There are dozens of plays, films and TV shows and whatever that talk about teens, just as much about twenty-somethings; and then there’s thirty-somethings. But there is a crack in the middle of this mess that no one ever shows us: the twenty-something-but-afraid-about-approaching thirty-something generation. This is a group brought up on AIDS and CGI. This group, hopelessly middle-class, did not have enough fun in high school and college, to let it go and join the workforce. This is a group that missed out … on … something … not sure what … because they missed out on it!
A Wendy Story, written with wit and bite by Natalie Underwood grabs a handful of this general and gives them its due.
Choosing the story of Peter and Wendy was a great choice as a parable foundation. The play presents to us Wendy, now an executive assistant for an unbearable ogre of a boss and sharing an office with a timid colleague (Captain Hook with back-problems and Nana, the faithful but somewhat silent friend). But something is not right in Wendy’s life. Something was missing. We learn early-on that her romantic entanglements were less-than-satisfying and her cloistered upbringing left her with longings. Enter Pete and the Aimless Youth (brilliant). A grungy group of drunken man-children who commandeer a theater and – what a surprise – start a band. With one line, Author Natalie Underwood sums up a generation. While held in the air by Pete (yup, there’s the source material) she screams, “if this is what irresponsibility feels like then I love it.”
Yasmeen Jawhar’s powerful stage presence and expressive countenance played like a famed silent film actress, telling us a new story with each blink. She captured a girl at the cross-roads of life excellently. Her officemate, played with demure by Jen Perney, gave us the innocence beautifully but needed more back-story – if not in the dialogue then in her inner-life performance. At first, Bill Chambers as Jason Hookman appeared one-note, screaming at the top of his lungs a bit much, but as the play progresses we see that is just a ruse to catch us off guard so, when he suddenly delivers an uproarious line at lower decibels, we roar with laughter. Pete and the band, played truly to perfection by Joe Yoga, Brian Douglas, Marlon Kaltenborn, Ben Williams, and the abundantly talented Sonseray Talbot-Reed, wandered and wrestled, drank and groped, fell and flew and never lost our attention. What made them truly remarkable was they would then break into well-played and well-composed music perfectly suited for the play and the mood. Debby Bell as Tinx, a promiscuous fairy for the 21st century, was like the 11:00 number of a musical: highly welcome, powerful, and leaving us wanting more.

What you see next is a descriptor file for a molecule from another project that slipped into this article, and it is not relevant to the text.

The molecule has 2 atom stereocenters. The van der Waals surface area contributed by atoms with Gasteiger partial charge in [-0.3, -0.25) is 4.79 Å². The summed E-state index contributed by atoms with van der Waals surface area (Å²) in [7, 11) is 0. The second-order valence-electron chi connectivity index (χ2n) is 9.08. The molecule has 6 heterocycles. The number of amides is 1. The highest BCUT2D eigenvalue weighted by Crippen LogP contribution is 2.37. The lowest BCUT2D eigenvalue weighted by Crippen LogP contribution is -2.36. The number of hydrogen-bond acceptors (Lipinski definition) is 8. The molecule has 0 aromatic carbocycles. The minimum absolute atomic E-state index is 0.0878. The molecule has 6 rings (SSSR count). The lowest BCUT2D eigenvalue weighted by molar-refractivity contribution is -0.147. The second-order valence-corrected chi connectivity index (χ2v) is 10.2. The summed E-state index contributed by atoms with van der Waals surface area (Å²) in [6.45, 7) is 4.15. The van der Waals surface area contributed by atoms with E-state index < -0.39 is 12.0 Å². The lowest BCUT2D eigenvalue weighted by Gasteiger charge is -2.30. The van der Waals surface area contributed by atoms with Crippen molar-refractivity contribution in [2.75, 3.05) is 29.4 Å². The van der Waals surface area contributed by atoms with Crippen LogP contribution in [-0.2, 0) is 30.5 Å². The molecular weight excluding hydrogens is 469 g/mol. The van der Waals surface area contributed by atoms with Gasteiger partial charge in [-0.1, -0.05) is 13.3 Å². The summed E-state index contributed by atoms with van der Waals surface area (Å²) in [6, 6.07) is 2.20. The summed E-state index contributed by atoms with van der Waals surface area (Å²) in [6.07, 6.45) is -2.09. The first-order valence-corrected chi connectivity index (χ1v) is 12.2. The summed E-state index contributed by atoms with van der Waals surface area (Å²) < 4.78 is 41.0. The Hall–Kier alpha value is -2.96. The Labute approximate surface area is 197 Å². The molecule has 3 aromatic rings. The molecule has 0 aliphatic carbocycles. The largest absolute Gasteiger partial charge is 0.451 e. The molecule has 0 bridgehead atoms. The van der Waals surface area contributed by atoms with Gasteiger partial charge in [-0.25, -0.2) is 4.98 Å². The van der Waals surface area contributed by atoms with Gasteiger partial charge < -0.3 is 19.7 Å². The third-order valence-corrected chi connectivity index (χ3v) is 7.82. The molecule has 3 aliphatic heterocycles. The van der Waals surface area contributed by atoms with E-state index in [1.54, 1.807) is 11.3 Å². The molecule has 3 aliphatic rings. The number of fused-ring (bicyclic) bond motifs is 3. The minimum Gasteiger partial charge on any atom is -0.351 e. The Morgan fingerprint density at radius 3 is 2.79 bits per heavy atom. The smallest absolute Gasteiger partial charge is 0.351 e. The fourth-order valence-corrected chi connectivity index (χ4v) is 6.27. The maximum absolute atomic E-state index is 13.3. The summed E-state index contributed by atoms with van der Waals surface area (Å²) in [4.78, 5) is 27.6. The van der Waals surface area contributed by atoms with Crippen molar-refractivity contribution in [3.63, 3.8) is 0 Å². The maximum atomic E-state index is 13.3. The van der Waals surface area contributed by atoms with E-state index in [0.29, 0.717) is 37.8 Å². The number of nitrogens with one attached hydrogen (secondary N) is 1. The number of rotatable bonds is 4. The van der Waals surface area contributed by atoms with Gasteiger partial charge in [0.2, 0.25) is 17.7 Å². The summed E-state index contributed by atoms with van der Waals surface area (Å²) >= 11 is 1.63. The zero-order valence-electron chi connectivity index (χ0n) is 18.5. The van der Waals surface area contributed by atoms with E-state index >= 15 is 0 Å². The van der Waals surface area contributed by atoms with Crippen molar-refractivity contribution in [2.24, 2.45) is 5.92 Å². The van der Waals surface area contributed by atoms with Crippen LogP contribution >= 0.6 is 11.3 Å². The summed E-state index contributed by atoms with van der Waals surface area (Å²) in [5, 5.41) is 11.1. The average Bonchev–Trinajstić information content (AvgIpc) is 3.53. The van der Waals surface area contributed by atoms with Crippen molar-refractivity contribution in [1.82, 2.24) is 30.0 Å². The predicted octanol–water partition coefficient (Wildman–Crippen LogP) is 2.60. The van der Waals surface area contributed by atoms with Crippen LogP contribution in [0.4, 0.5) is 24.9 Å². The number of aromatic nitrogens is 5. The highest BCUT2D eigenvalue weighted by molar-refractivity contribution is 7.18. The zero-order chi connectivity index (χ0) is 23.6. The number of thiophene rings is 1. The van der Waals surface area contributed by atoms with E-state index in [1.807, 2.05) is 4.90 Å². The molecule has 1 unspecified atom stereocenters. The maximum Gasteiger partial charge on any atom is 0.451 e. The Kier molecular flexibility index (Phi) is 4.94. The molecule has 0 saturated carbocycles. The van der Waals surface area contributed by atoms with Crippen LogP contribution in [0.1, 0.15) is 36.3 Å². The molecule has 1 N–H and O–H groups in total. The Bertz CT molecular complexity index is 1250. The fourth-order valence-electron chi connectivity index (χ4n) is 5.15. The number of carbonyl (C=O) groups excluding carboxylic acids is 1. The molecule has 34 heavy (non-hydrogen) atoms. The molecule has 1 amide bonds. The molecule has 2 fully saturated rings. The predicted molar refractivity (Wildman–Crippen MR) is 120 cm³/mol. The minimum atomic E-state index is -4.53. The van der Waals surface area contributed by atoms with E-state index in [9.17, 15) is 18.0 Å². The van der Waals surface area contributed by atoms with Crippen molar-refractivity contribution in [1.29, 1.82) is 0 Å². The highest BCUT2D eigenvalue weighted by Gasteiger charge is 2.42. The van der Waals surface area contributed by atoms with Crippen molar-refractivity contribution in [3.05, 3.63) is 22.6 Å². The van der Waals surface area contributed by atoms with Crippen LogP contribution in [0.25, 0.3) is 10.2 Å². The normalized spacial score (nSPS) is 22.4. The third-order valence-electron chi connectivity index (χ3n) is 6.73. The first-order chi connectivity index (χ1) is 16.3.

Underwood (who also directed the piece) made remarkable use of the locale making a bar that looks like a theater into a theater that looks like a bar.
There are minor flaws – true: sometimes the band’s hi-jinx covered powerful lines; scene changes (fun to watch the band mates head-bang while set-changing) could have been done differently; and the play could have been a 90-minute one-act thus avoiding intermission, but this is really minor when you consider the great material and its execution.
Underwood’s play packs a powerful punch as we join Wendy on a journey all of us who were born between Star Wars trilogies should take.
This would make a great independent film.
Saniyah Murdock writes on women in the arts in PanGaia, Cahoots, and Bitch.
She is thrilled to now be part of Drama-Queens.
Editor Natasha Dawsen welcomes Saniyah Murdock to DQ’s writing staff